He already had several wildwood snath/blade units from us, made along these lines, as well as others made later by himself.  He can appreciate the principle behind these snaths – especially so because he is an avid long blade user.

The blade he last picked from our limited old and long blade selection was 110cm and not exactly a light one… He wanted it fitted to the blank he brought along, and with backward-pointing grips, as he is accustomed to using. We did what he asked for, although I knew that a blade of that length and weight would feel more balanced with the grips pointing up and forward. So I improvised a little… and added such grips as well. Now he has a four-grip snath (interchangeable two pairs each, adjustable in two positions) – and the unit sure feels more ergonomic when held by the up and forward pointing grips.

This very narrow blade (85cm length) also has a rather acute tang setting. Note how the one-grip snath also makes a slight right turn. This is the unit in action here.

More samples of the off-set; (from right to left: with 75, 85 and 100cm blades).

The snath with the 100cm blade and a stick indicating the actual off-set.

Sideways view of the above – in order to address two additional concepts:Firstly, this snath is crooked in so many directions that it can be appropriately be referred to as “curved”. However, its bottom end curves downward – the opposite of the common curved snath models. My point in bringing this up is that a snath does not need to have the classical S shape curvature to work well. What is important is the relationship between the blade’s tang angles and the curvature of the wood, as well as the mower’s height and stance.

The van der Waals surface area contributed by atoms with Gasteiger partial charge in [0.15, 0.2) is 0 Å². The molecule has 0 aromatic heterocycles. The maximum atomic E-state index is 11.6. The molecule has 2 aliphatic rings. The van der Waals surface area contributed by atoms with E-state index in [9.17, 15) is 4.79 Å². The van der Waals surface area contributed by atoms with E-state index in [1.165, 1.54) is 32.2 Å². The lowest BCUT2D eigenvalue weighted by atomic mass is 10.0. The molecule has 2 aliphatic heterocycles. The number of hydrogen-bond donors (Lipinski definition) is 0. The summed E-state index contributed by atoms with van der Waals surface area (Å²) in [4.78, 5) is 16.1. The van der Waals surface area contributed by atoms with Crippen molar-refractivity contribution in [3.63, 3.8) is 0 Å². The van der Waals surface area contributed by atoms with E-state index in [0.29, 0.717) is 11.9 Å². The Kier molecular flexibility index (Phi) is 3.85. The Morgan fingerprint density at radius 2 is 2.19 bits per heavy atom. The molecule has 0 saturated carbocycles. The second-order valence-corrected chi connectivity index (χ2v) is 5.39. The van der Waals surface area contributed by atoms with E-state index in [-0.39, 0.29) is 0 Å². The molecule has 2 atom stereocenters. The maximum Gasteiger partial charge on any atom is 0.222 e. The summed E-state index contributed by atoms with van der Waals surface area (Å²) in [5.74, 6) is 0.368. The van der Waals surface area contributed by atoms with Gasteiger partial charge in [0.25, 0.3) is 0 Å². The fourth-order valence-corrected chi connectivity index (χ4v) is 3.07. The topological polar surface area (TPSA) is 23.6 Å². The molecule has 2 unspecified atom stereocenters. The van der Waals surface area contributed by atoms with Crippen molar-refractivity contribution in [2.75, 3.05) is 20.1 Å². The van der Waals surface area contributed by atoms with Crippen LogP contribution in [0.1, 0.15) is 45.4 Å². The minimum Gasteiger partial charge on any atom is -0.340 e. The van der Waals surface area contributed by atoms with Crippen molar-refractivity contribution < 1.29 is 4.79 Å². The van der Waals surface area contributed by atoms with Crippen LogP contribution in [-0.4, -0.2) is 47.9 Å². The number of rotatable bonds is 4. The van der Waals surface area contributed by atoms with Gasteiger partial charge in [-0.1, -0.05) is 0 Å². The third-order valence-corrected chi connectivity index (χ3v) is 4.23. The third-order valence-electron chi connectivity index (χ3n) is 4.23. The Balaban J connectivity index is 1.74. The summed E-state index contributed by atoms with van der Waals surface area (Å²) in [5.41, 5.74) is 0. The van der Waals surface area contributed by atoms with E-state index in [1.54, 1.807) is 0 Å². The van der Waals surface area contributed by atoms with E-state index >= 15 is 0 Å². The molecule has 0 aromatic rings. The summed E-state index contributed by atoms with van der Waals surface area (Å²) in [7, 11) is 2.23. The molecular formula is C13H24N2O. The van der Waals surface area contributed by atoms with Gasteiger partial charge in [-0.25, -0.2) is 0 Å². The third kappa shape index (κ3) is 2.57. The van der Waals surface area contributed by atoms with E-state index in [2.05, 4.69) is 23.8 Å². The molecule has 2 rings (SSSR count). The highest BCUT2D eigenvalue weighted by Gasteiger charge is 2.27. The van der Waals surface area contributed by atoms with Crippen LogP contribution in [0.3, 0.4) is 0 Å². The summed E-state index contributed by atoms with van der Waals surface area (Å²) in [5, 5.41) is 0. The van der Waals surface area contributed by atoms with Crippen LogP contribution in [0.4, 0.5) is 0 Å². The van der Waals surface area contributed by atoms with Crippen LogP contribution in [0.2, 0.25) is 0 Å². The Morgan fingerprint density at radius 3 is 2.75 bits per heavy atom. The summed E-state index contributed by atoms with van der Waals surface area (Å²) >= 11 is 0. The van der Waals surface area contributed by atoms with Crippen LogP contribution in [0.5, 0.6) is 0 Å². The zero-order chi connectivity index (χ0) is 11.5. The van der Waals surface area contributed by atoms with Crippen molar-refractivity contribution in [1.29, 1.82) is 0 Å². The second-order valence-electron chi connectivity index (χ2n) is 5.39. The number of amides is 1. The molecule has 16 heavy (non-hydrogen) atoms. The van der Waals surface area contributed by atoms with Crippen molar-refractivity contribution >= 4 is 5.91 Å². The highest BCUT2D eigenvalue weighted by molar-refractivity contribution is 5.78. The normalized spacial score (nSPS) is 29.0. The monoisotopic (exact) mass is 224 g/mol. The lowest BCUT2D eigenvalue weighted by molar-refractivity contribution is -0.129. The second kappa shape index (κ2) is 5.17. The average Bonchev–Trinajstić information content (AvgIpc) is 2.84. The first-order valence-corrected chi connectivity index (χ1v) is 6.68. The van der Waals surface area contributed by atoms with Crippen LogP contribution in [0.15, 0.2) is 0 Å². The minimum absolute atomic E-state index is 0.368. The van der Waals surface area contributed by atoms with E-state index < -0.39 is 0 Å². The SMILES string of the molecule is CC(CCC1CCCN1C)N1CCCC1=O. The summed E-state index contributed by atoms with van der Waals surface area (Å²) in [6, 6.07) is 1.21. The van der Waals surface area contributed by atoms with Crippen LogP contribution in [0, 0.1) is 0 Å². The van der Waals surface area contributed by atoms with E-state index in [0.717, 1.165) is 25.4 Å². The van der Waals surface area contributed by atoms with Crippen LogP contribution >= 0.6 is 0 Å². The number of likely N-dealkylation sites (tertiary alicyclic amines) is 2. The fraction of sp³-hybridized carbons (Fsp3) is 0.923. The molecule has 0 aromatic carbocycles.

Second thing of note is the length of the extension (stem) on the lower grip – it is rather short; much shorter than the new generation of “ergonomic” snaths have them. I have tried to bring attention to this concept for several years now (see, for instance retrofit), but it is a somewhat uncomfortable topic among those who make and/or sell snaths. Namely, the tendency to come up with a “good for every purpose” snath (and claim it to be “the ultimate” in design) is very strong.
Admitting instead that a decidedly different grip arrangement is most suitable for trimming (with shorter blades) as opposed to field mowing (with longer blades and in somewhat lower stance/ posture) has not been popular, because it would make the scythe seller’s job more complicated and inevitably less profitable…
Be it as it may, the truth is that cutting and pushing more matter at a stroke (the natural by-product of using long blades) is notably easier if the right hand grip has a short, rather than long stem (extension).
At least some of the Swiss had that figured out long ago, because many of the mountain snath models still produced today have very short-stemmed grips.
In any case, Ashley – who is a fussy girl when it comes to scythes, and for whom I made this snath – has been pleased with how the unit functions…

(Source:  Photos and text from Peter Vido, used with permission.)